CANADIAN RAILWAY OFFICE OF ARBITRATION
CASE NO. 2386
Heard at Montreal, Tuesday, 14 September 1993
VIA RAIL CANADA INC.
BROTHERHOOD OF LOCOMOTIVE ENGINEERS
Time claims of Locomotive Engineer K.D. Currie of Halifax for loss of earnings on July 4 and 5, 1992.
JOINT STATEMENT OF ISSUE:
On July 3, 1992, Locomotive Engineer K.D. Currie operated Train 12 to Halifax, N.S., and upon arrival at 19:50 hours, booked 15 hours rest, i.e., until 10:50 hours on July 4.
Mr. Currie had been scheduled to work Train 11 on July 4. The normal on-duty time for this assignment was 10:50 hours; however, that on-duty time was advanced to 10:10 hours due to a special move. Since Mr. Currie was under rest until 10:50 hours, he was unavailable at the 10:10 hours calling time for Train 11 and a spare locomotive engineer was called in his stead.
It is the Brotherhood's position that the Corporation violated Article 54.1 by not allowing Mr. Currie to follow his assignment after his rest expired at 10:50 hours, and is seeking loss of earnings on behalf of the grievor.
It is the Corporation's position that there was no violation of article 54.1
FOR THE BROTHERHOOD: FOR THE CORPORATION:
(SGD.) B. E. WOOD (SGD.) C. C. MUGGERIDGE
GENERAL CHAIRMAN DEPARTMENT DIRECTOR, LABOUR RELATIONS
There appeared on behalf of the Corporation:
D. A. Watson - Senior Labour Relations Officer, Montreal
K. Taylor - Senior Negotiator and Advisor, Labour Relations, Montreal
And on behalf of the Brotherhood:
B. E. Wood - General Chairman, Halifax
R. Lebel - General Chairperson, UTU, Quebec
AWARD OF THE ARBITRATOR
The instant claim turns entirely on the application of article 54.1 of the collective agreement. The portion which the parties agree is pertinent to the resolution of this grievance reads as follows:
54.1 A locomotive engineer assigned to a regular run will, if available, follow such assignment.
The above article contains a note which relates to the rights of the locomotive engineer in respect of working a train to which he or she is regularly assigned which is operated ahead of its scheduled departure time. The parties are agreed, for the purposes of this grievance, that that note relates only to freight operations and can have no application to passenger service, which is the case in the grievance at hand.
On the material before me I cannot find a violation of article 54.1 of the collective agreement. It is common ground that on July 4, 1992 Mr. Currie was in assigned passenger service on Train 11 and had an expected on-duty time of 10:50 hours. Upon his arrival in Halifax on the previous day he booked 15 hours rest, which terminated at 10:50 hours on July 4. When the Corporation decided to commence the tour of duty at 10:10 hours, apparently because of the need to move the equipment from the maintenance facility to the station, it found itself unable to call the grievor, because he had booked rest until 10:50 hours. In the result, the new time for the assignment overlapped the grievor's period of rest. In its presentation the Brotherhood did not dispute that under the provisions of article 29.3 the grievor could not be called for 10:10 hours, or at any time before 10:50 hours.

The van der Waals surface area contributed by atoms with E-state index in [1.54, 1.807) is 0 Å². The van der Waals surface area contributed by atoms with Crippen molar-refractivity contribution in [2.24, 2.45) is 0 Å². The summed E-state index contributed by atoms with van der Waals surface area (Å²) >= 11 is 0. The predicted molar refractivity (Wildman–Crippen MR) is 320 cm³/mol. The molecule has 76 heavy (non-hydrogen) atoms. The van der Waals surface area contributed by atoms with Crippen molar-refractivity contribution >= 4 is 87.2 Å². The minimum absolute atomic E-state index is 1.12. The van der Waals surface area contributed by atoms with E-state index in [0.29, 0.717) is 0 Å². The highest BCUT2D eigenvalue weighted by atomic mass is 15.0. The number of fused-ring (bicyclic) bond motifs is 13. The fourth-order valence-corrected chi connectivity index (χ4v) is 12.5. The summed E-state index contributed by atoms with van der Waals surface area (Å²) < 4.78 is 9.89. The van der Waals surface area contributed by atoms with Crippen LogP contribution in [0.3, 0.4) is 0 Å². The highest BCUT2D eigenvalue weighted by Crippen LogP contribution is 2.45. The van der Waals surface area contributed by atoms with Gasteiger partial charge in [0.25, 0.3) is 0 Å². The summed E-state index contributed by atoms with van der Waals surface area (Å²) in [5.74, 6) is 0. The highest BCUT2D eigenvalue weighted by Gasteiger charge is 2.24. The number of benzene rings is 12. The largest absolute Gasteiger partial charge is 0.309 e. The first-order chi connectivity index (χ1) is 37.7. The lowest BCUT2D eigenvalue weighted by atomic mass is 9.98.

In the circumstances the Arbitrator can find no basis upon which the grievance can be allowed. Before me the Brotherhood asserts the right of the grievor to follow his assignment, under the terms of article 54.1 of the collective agreement. The express language of that provision, however, is predicated upon the locomotive engineer in question being "available". Given that Mr. Currie was on rest at the time at which he might otherwise have been called, he cannot be said to have been available within the meaning of article 54.1 of the collective agreement.
In considering this case it is instructive to reflect on the language of the NOTE to article 54.1 which governs freight operations. It reads as follows:
NOTE: When a train is operated ahead of its scheduled departure time, a definite effort will be made to contact the locomotive engineer affected thereby to so inform him or her the train is to be run early. When a locomotive engineer who cannot be so informed reports for duty before the assignment so operated departs, he or she will be allowed to follow the assignment and the spare locomotive engineer canceled, provided no delay will accrue to the train.
It is, I think, instructive that the parties to the collective agreement made the specific allowance described above for engineers in freight service whose scheduled working time is moved ahead. If the parties had intended a similar saving provision to apply to locomotive engineers in passenger service, it would have been a simple matter for them to do so. Absent such a saving provision, however, the more compelling conclusion is that they did not agree to an equivalent protection for a locomotive engineer in assigned passenger service in the position of the grievor.
For the foregoing reasons the grievance must be dismissed.
17 September 1993 (sgd.) MICHEL G. PICHER